Open main menu

Paracathartes is a genus of extinct bird from the Wasachtian horizon of lower Eocene Wyoming, USA. One species, Paracathartes howardae has been described.

Paracathartes
Temporal range: Early Paleocene–Middle Eocene
Early Paleocene - Middle Eocene
Scientific classification e
Kingdom: Animalia
Phylum: Chordata
Class: Aves
Order: Lithornithiformes
Family: Lithornithidae
Genus: Paracathartes
(Harrison, 1979)[1]
Species

Paracathartes howardae

It is a paleognathous bird, turkey-like in stature and size, that probably resembled a tinamou quite closely.

Paracathartes was described by Harrison as the earliest known cathartid vulture.[2] Rich criticized this assignment.[3][3] Houde (1988) included it as a member of the order Lithornithiformes and family Lithornithidae.[4]

The holotype specimen is in the collection of the Royal Ontario Museum. It has catalog number ROM 22658. It is the distal end of a left tibiotarsus. It was collected by G. E. Lindblad and G. Sternberg on 4 August 1949. It was found at the northernmost branch of Elk Creek, near Basin, Wyoming. The horizon is Greybullian, middle Wasatchian (early Eocene), Willwood Formation, Bighorn Basin.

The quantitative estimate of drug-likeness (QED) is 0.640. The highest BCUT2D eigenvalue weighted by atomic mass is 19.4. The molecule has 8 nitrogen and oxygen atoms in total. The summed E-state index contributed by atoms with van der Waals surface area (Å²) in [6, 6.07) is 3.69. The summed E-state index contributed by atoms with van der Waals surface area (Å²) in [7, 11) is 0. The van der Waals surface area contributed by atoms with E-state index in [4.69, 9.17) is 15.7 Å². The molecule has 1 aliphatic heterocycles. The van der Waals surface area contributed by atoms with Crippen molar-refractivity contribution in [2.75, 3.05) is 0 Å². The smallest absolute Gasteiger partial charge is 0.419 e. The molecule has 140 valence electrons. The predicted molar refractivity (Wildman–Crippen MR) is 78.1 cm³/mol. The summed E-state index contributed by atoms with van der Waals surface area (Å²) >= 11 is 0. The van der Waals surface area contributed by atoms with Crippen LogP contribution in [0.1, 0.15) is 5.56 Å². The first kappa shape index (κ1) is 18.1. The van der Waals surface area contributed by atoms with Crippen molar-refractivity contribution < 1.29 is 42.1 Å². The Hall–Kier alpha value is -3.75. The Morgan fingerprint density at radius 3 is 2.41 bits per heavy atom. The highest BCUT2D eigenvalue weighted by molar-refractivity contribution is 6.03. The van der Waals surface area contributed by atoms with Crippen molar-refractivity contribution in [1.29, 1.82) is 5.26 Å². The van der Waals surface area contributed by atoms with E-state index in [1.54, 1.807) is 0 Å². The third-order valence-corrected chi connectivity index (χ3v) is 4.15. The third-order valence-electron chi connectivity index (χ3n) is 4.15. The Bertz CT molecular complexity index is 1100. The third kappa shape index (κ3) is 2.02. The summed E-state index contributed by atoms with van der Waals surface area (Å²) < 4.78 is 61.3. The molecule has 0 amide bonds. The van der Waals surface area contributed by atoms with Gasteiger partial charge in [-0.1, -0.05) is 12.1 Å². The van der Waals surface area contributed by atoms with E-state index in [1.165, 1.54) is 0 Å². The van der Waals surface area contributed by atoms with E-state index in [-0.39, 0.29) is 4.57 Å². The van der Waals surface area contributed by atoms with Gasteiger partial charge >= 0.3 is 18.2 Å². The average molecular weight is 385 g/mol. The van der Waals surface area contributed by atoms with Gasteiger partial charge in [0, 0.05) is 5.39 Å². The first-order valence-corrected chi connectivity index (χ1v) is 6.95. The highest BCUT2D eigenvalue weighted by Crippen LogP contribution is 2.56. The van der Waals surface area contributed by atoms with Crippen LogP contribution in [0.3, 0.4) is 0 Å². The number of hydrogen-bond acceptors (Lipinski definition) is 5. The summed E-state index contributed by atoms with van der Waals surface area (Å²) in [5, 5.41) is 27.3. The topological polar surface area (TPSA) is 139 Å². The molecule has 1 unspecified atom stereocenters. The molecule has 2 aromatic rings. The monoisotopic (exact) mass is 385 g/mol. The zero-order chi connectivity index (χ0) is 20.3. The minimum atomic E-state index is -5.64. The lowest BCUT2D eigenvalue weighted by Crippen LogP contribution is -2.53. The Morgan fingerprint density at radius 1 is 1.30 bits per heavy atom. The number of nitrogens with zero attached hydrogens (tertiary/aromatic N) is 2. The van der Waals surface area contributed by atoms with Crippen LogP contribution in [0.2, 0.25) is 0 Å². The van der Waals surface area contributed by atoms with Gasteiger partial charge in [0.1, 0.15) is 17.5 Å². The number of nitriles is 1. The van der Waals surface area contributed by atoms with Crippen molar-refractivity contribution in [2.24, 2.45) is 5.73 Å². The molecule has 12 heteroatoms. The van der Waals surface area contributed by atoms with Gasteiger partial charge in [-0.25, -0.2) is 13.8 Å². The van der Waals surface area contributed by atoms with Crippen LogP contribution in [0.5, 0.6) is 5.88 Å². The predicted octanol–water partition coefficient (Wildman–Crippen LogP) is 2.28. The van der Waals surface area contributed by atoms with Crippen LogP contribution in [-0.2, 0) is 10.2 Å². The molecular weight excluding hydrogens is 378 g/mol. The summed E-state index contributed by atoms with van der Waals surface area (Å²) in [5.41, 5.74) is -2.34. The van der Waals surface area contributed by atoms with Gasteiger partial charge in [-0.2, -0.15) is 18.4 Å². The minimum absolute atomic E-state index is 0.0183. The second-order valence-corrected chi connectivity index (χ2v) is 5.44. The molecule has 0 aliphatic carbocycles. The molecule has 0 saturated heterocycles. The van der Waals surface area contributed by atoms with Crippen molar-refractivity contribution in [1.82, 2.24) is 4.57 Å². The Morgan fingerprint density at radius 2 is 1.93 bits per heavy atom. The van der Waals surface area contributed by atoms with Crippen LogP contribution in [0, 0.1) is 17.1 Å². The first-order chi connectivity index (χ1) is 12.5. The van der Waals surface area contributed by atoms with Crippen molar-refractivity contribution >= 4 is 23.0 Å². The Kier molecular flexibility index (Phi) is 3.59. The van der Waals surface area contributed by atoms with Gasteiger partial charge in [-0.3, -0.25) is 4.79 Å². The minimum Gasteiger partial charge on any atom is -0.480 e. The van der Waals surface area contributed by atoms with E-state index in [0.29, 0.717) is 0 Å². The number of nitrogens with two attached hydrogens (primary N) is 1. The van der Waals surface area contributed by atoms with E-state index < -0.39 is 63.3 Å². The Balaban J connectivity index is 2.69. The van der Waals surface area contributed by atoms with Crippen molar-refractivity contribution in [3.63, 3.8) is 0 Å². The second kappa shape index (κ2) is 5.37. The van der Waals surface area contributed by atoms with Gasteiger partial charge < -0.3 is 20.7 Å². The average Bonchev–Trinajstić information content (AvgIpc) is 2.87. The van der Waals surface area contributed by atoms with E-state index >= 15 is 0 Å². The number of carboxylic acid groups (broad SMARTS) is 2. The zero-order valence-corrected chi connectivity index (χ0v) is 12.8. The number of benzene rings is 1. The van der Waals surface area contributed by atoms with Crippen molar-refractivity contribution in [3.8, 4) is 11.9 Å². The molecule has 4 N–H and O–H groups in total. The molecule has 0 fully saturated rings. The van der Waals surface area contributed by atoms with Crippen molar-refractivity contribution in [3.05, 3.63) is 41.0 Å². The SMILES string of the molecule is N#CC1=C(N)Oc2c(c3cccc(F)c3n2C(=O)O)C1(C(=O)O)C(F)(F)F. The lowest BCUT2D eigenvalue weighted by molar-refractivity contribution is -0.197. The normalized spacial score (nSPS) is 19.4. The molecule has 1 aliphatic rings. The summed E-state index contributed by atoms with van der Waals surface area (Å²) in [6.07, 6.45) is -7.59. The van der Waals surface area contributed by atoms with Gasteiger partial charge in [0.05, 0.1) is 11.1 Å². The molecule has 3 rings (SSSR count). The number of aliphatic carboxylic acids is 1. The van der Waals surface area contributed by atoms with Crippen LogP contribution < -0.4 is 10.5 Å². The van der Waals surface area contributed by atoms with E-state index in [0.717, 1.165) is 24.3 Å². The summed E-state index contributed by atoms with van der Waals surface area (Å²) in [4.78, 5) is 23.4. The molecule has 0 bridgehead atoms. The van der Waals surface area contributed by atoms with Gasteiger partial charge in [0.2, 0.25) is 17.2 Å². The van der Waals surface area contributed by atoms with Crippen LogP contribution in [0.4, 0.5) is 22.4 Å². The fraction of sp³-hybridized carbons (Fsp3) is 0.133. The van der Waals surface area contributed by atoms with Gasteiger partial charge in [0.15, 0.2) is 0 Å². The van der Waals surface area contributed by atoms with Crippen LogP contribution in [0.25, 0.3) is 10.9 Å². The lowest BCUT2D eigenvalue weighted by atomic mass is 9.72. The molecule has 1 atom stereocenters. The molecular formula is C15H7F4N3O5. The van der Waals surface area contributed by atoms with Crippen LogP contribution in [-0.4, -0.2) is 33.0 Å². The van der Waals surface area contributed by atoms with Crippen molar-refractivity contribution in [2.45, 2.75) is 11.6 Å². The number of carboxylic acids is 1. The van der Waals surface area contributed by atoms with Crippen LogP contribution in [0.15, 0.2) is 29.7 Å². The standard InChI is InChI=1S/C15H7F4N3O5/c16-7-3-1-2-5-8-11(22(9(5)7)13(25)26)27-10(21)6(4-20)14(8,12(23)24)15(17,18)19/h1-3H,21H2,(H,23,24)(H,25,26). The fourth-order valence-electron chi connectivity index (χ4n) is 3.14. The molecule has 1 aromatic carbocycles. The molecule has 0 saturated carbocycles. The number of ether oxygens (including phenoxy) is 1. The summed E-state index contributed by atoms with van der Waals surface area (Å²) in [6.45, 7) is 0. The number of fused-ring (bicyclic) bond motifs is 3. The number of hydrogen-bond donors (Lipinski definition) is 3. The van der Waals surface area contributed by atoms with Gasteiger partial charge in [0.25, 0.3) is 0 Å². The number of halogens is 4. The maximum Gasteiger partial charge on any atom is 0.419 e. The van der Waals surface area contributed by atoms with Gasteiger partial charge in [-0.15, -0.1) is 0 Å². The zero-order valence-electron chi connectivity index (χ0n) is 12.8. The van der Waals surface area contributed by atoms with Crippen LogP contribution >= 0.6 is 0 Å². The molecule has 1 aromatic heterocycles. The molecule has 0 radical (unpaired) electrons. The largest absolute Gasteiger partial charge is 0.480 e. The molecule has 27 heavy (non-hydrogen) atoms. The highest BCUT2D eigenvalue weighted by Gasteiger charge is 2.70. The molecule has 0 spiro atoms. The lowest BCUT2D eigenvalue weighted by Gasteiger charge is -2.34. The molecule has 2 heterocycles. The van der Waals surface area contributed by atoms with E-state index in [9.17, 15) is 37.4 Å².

Further specimens of Paracathartes were collected, including almost the whole skeleton (USNM 361402-361446, 391984, 404747-404806) from at least five individuals preserved together. These bones were associated with three whole eggs (USNM 336564) and an avian neurocranium (USNM 361415) which may belong to Paracathartes or to a possible phorusrhacid.[2]

FootnotesEdit

  1. ^ Hinton, (1996)
  2. ^ a b Harrison, C. J. O. (1979)
  3. ^ a b Rich, P. V. (1983)
  4. ^ Houde, Peter W. (1988)

ReferencesEdit

  • Harrison, C. J. O. (1979). "A new cathartid vulture from the lower Eocene of Wyoming". Tertiary Research Special Papers. 5: 29–39.
  • Hinton, A. C.; Lang, W. D.; et al. (1996). Edwards, Marcia A. (ed.). Nomenclator Zoologicus. 9. Regents Park, London: Zoological Society of London. p. 479.
  • Houde, Peter W. (1988). "Paleognathous Birds from the Early Tertiary of the Northern Hemisphere". Publications of the Nuttall Ornithological Club. Cambridge, MA. 22.
  • Rich, P. V. (1983). "In Vulture biology and management". In Wilbur, S. R.; Jackson, J. A. (eds.). The fossil history of vultures: A world perspective. Berkeley, CA: University of California Press. pp. 3–25.